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    Create a Stripe Customer with Next.js API Routes
    3m 46s

Create a Stripe Customer with Next.js API Routes

Jon Meyers
InstructorJon Meyers
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Published 2 years ago
Updated 2 years ago

Every transaction in Stripe is associated with a customer. Since we want our user to be able to see their transaction history in Stripe, we need to keep a track of their customer ID in our profile table.

In this video, we create a new Stripe account and configure our Next.js application to use its publishable and secret API keys. Additionally, we discuss by adding NEXT_PUBLIC_ to our environment variable names, it exposes them to the client - running in the user's browser. This is entirely safe for our publishable key - which can be public - but not our secret key - which should always be kept private.

To create a Stripe customer, we need to use our private API key, meaninh this logic will need to be executed on the server. Next.js makes this simple with API routes - special serverless functions that will be created for any .js files in the pages/api directory.

We create a new API route to handle adding a stripe customer and updating the user's profile with their customer ID.

Instructor: [0:00] In our profile table, we want to keep a track of our Stripe customer. This is a unique identifier that's given to us by Stripe, any time we create a new customer in their system. Let's create a new column. This is going to be called Stripe Customer. It's going to be of type, text. We can click Save to create our column.

[0:18] Let's head to stripe.com and set up a free account. Once you're on the dashboard, you can come up to the top-left here and say New Account. I'm going to call mine supabase-saas, and I am, indeed, in Australia. You'll see we've been assigned some API Keys, which we can access from here, or we can go to the Developers panel and then over to API keys.

[0:37] I'm going to click to copy my publishable key, and then head back over to my application, open up .env.local, and create a new environment variable called next_public_stripekey. We're going to say equals, and paste that value in. I'm going to go back to the Stripe dashboard and reveal my secret key, and click to copy that one as well, and create a new environment variable for Stripe secret key. You'll see our other environment variables have next_public_ prepended on them. This makes them available to the client. These will be available in our user's browser.

[1:13] Whereas if we leave that off, this will only be available server side. In Next.js, that's our getServerSideProps and getStaticProps functions and also any API routes that we declare in this folder. Let's create a new API route to handle creating a Stripe customer for us.

[1:28] Let's create a handler function and make that our default export. Next, we need to install the Stripe package from npm. Then we can rerun our development server. Let's import that package in our API route.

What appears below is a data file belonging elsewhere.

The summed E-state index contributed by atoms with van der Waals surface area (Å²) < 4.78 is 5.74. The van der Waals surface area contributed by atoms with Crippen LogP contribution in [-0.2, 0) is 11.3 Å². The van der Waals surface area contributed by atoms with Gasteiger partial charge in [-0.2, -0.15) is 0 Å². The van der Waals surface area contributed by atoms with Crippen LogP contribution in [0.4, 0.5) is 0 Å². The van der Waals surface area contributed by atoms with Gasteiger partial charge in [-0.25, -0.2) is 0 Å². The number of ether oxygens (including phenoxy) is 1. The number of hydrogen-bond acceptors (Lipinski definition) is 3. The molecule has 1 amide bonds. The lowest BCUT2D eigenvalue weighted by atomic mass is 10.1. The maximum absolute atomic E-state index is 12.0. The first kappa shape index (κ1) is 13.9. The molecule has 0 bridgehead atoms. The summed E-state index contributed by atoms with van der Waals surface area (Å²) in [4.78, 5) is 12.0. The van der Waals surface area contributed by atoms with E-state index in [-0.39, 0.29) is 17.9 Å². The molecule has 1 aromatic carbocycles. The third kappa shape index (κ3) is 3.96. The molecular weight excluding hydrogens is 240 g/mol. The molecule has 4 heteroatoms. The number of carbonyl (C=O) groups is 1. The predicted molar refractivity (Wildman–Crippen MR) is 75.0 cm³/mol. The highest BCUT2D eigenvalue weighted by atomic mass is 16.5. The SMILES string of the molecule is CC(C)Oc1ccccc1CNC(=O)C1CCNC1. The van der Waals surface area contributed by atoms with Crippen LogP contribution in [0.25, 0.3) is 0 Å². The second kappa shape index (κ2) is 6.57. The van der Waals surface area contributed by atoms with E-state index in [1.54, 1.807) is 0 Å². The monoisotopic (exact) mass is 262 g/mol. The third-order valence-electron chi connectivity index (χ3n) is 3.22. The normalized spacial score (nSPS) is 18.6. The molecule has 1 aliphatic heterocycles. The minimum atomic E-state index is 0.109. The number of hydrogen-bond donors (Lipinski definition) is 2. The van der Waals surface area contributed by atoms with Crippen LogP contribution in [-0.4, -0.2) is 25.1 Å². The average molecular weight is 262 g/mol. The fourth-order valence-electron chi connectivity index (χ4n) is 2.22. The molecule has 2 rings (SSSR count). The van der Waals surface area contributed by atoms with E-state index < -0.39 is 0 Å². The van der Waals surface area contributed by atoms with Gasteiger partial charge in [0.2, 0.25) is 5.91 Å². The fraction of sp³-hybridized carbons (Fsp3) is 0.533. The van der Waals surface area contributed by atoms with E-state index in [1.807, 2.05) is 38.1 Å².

[1:43] In our handler function, we can create a new Stripe client by calling init Stripe and passing in process.mf.Stripe_secret_key. Now we can call Stripe.customers.create. This takes a configuration object, where we will pass in the user's email.

[2:01] We'll be getting that from the request.body.record.email. That request object will be a parameter that's automatically passed to our handler along with our response. Stripe.customers.create is going to give us back a customer object.

[2:17] As a response, we can send back a message that that Stripe customer was created for that particular ID. We can save that function and I can see that I've left the E off init Stripe. That looks much better.

[2:29] Using the Thunder Client VS code extension, I can make a request to this API route by entering in our URL. I can send across the email field that our API route is expecting. When I send that request, you'll see that we have our new Stripe customer created. If we go back to our Stripe dashboard and click on Customers, we can see our new john@test.com customer.

[2:51] We want to take the ID of a new customer and write it into our Supabase database. Back over in our API route, let's import our Supabase Client. Remember, we're an extra layer deep, because we're inside that API folder.

[3:06] We can say, we want to await supabase .from('our_profile_table'). We want to update the column for Stripe customer with our new customer ID, for a row where the ID is equal to our request.body.record.ID. If we open up our Thunder Client again, and again, if we make a request to our API route, we just need to also pass in an ID. I'm going to set this to our current user's ID.

[3:36] You'll see our new Stripe customer has been created. If we go back to our Supabase database and refresh, we'll see that our Stripe customer ID has been written to our profile for our logged-in user.

~ 2 years ago

Autoformatting question - What configuration or extensions do you use/recommend (for whichever tool), for automatically wrapping-and-indenting chained method calls, like what I see happening with your supabase calls?

Jon Meyers
Jon Meyersinstructor
~ 2 years ago

I am using Prettier, installed as an extension in VS Code.

~ 2 years ago

FYI, I installed stripe v9.1.0 and struggled a bit with initializing it. ended up with something like that:

// create-stripe-customer.ts
import Stripe from 'stripe'
const stripe = new Stripe(process.env.STRIPE_SECRET_KEY!, {
    apiVersion: '2020-08-27',

and it works fine.

Jon Meyers
Jon Meyersinstructor
~ 2 years ago

Excellent call out! Thanks! 🙌

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